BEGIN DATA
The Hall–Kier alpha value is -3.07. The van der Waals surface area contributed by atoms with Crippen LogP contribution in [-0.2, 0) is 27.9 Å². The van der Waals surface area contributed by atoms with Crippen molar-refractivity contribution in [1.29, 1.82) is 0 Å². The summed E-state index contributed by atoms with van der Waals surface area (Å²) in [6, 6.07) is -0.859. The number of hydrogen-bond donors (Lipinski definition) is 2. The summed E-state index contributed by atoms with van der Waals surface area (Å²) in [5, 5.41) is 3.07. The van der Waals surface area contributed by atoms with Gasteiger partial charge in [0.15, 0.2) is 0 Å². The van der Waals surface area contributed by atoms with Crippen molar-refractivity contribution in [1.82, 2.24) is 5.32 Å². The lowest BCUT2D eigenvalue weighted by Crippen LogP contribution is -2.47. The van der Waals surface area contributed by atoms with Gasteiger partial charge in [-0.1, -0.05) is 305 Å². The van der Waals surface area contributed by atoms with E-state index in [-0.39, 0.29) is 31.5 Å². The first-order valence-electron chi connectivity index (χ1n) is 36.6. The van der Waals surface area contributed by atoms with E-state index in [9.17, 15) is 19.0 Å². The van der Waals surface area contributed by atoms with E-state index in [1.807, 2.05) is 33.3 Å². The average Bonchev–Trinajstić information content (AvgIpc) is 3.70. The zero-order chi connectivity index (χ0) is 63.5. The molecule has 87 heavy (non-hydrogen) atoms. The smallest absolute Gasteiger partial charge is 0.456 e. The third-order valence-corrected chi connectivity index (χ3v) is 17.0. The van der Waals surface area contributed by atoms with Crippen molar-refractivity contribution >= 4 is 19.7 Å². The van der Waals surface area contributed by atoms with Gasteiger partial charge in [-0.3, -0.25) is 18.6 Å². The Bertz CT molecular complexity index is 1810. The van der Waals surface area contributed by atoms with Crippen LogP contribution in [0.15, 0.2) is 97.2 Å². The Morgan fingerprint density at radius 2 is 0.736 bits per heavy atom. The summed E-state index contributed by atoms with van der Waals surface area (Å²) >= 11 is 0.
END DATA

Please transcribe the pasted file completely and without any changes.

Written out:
The Hall–Kier alpha value is -3.07. The van der Waals surface area contributed by atoms with Crippen LogP contribution in [-0.2, 0) is 27.9 Å². The van der Waals surface area contributed by atoms with Crippen molar-refractivity contribution in [1.29, 1.82) is 0 Å². The summed E-state index contributed by atoms with van der Waals surface area (Å²) in [6, 6.07) is -0.859. The number of hydrogen-bond donors (Lipinski definition) is 2. The summed E-state index contributed by atoms with van der Waals surface area (Å²) in [5, 5.41) is 3.07. The van der Waals surface area contributed by atoms with Gasteiger partial charge in [0.15, 0.2) is 0 Å². The van der Waals surface area contributed by atoms with Crippen molar-refractivity contribution in [1.82, 2.24) is 5.32 Å². The lowest BCUT2D eigenvalue weighted by Crippen LogP contribution is -2.47. The van der Waals surface area contributed by atoms with Gasteiger partial charge in [-0.1, -0.05) is 305 Å². The van der Waals surface area contributed by atoms with E-state index in [-0.39, 0.29) is 31.5 Å². The first-order valence-electron chi connectivity index (χ1n) is 36.6. The van der Waals surface area contributed by atoms with E-state index in [9.17, 15) is 19.0 Å². The van der Waals surface area contributed by atoms with E-state index in [1.807, 2.05) is 33.3 Å². The average Bonchev–Trinajstić information content (AvgIpc) is 3.70. The zero-order chi connectivity index (χ0) is 63.5. The molecule has 87 heavy (non-hydrogen) atoms. The smallest absolute Gasteiger partial charge is 0.456 e. The third-order valence-corrected chi connectivity index (χ3v) is 17.0. The van der Waals surface area contributed by atoms with Crippen molar-refractivity contribution >= 4 is 19.7 Å². The van der Waals surface area contributed by atoms with Gasteiger partial charge in [-0.3, -0.25) is 18.6 Å². The Bertz CT molecular complexity index is 1810. The van der Waals surface area contributed by atoms with Crippen LogP contribution in [0.15, 0.2) is 97.2 Å². The Morgan fingerprint density at radius 2 is 0.736 bits per heavy atom. The summed E-state index contributed by atoms with van der Waals surface area (Å²) >= 11 is 0.